Jason Thompson responded to a discussion of Orientalism and reverse-Orientalism in Moto Hagio’s Heart of Thomas with a long post about Orientalism and art. I’ve reprinted it below.
IMHO, it’s important and valuable that things such as Orientalism/reverse Orientalism/racism/sexism/etc. can be recognized and acknowledged for what they are.
However, honestly, I’m definitely not interested in the tedious process of using these labels as a truncheon to bludgeon work produced in another era. (“BAD art! Bad, BAD art!”) It’s an intellectual exercise for its own sake, a ritual of the university system that tends to end up with the critic denigrating the function of art itself, and only ‘allowing’ art which aspires to absolute social realism above all else. As an example, I’m reminded of the excellent-but-very-tedious-in-this-way book “Idols of Perversity” by my former college teacher Bram Djikstra, which examines and picks apart Victorian & Edwardian artwork for its degrading and demonizing images of women. The book’s fascinating. The examples are fascinating. The level of research, and the insight Djikstra gives into the times he’s writing about, is commendable. And, despite the fact that we’re supposed to look at it all as examples of sexism (which they certainly embody), the art is great. But in the end, the whole thesis of the book is “art sucks.” According to this attitude, art must only be a reflection of the (conscious or unconscious) neuroses and prejudices of its time, hence, f*ck it, unless it’s propaganda for ‘correct’ attitudes.
IMHO, in contrary, there is a “fantastical”, personal & psychological realism which is just as valid as social realism. Something can express the ‘true’ feelings and fantasies of the author/artist, or of their society (stereotypical or prejudiced as they may be), while not reflecting the actual social reality of the situation. The completeness and clarity with which personal views are expressed (and, hopefully, the originality with which they are expressed and combined) is valid in a separate sphere from analyzing whether their views bear any relation to social reality. I mean, really, it’s fun & illuminating to poke apart Hemingway’s sexism or Lovecraft’s racism, but who cares whether an artist smoked cigarettes, etc.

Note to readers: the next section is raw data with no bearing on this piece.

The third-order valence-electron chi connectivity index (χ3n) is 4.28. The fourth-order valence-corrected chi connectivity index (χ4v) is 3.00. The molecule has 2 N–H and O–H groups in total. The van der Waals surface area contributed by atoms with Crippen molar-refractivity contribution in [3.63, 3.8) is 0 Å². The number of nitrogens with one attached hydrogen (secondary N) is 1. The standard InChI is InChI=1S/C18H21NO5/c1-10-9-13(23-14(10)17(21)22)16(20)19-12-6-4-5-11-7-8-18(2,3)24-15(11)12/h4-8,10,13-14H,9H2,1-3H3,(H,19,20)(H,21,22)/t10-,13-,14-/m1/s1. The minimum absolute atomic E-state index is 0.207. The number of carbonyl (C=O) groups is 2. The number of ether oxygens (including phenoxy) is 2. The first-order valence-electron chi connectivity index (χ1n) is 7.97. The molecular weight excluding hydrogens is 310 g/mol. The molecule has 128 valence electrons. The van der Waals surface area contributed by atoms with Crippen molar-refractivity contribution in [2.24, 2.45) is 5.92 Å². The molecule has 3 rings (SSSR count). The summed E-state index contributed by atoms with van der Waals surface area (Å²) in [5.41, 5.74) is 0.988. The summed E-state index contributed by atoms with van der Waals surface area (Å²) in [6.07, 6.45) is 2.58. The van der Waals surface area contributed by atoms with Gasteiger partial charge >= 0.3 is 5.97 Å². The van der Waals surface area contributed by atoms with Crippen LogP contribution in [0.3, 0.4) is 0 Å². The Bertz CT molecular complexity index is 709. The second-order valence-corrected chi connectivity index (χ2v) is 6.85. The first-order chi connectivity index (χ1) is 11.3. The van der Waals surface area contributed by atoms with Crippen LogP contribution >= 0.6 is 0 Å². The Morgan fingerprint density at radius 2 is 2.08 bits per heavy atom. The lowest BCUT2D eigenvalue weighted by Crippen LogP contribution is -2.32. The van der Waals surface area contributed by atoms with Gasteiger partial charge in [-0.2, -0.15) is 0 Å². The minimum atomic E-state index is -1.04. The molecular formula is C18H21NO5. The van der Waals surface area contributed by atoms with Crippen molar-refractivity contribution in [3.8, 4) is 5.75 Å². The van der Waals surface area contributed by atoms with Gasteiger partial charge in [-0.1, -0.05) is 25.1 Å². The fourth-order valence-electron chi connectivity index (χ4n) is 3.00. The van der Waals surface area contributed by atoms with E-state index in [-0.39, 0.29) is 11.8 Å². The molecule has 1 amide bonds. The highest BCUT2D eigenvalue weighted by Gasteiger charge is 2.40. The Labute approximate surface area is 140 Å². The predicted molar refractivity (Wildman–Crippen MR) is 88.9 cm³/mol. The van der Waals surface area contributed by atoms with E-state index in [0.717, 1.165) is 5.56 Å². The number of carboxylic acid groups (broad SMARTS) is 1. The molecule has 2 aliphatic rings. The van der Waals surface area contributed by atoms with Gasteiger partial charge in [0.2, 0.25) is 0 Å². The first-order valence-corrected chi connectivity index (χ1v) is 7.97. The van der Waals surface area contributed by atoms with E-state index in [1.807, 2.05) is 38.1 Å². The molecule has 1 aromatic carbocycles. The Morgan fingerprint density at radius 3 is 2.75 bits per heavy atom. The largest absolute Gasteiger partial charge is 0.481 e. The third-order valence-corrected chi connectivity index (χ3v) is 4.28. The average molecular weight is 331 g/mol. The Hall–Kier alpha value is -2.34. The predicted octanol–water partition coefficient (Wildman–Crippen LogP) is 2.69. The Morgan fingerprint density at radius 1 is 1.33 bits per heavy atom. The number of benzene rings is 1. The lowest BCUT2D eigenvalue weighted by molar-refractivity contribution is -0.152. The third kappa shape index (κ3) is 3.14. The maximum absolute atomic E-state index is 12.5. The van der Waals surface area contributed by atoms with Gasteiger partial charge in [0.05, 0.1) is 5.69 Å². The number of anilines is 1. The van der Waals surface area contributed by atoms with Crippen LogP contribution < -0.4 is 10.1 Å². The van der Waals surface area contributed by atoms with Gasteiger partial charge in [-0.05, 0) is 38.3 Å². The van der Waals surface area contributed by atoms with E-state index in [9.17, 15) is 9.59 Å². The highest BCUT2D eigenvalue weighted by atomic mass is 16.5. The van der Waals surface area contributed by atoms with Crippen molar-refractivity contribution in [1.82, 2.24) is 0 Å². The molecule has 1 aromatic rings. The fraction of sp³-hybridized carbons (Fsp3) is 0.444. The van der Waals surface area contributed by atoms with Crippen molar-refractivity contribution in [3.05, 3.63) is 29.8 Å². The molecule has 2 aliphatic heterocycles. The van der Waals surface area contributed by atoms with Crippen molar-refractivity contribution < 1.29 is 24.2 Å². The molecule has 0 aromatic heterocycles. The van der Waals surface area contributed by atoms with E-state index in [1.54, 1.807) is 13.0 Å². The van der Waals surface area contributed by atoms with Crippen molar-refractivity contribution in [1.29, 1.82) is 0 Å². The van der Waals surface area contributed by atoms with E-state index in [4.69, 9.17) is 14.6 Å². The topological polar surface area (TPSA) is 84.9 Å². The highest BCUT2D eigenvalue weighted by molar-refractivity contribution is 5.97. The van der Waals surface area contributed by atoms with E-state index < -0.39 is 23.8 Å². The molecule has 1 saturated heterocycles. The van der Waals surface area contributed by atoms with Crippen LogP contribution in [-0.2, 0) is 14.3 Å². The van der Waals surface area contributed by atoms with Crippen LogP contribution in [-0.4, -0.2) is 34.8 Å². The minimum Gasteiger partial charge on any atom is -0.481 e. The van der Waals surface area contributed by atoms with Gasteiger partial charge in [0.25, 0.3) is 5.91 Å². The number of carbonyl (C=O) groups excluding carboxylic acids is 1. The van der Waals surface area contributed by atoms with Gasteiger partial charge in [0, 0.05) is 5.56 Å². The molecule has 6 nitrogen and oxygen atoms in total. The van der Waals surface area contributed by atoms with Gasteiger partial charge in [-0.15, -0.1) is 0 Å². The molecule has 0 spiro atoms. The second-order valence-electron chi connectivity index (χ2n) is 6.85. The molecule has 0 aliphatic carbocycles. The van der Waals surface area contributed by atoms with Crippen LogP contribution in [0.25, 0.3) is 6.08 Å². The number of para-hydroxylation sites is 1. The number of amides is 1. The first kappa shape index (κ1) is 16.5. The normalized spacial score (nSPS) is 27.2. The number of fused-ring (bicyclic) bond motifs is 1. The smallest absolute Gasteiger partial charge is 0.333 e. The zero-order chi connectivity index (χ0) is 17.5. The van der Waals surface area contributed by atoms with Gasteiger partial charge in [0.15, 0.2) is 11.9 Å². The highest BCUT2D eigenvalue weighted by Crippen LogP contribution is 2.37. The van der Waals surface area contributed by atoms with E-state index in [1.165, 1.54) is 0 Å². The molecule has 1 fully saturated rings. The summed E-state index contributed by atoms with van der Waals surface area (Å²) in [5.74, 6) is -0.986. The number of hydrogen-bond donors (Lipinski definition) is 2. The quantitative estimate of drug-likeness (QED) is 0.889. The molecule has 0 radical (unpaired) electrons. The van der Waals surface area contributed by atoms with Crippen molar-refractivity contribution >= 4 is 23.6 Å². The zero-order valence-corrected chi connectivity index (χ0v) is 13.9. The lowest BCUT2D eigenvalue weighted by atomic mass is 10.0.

Anyway, with regards to “Orientalism”, all cultures exoticize or demonize other cultures, just as all human beings exoticize or demonize other human beings, whether based on outward characteristics or just the fact that they’re separate entities and we can’t read their minds. Such is life. The Other is The Other is The Other. It’s perfectly natural that any country’s media is (in general) going to look at other countries and cultures this way. Since Japan is a big media producing/consuming society it’s naturally going to be producing lots of images of The World Through Japanese People/Artists’ Eyes, just as the US does. Of course, when such attitudes in art can be traced to, and reflected in, actual real-world ABUSES OF POWER — US foreign policy as seen through Chuck Norris’ “Delta Force”, for example — then THAT’S important and those interconnections are very worthy of pointing out and criticizing. But Japanese people oohing and aahing over some idealized glowing romanticized European world doesn’t reflect itself in invasions or wars or perhaps really anything other than taking photos of blonde German tourists.
Anyway, forgive the rant. But basically, I find this line of thought very easy to take to an extreme which deprecates the function of art within society and denies the IMHO unavoidable subjective nature of the realities everyone carries around inside their heads. It’s been awhile since I’ve taken art classes or critical study so I don’t know what the counterargument is to the idea that this attitude, generally, is anti-art.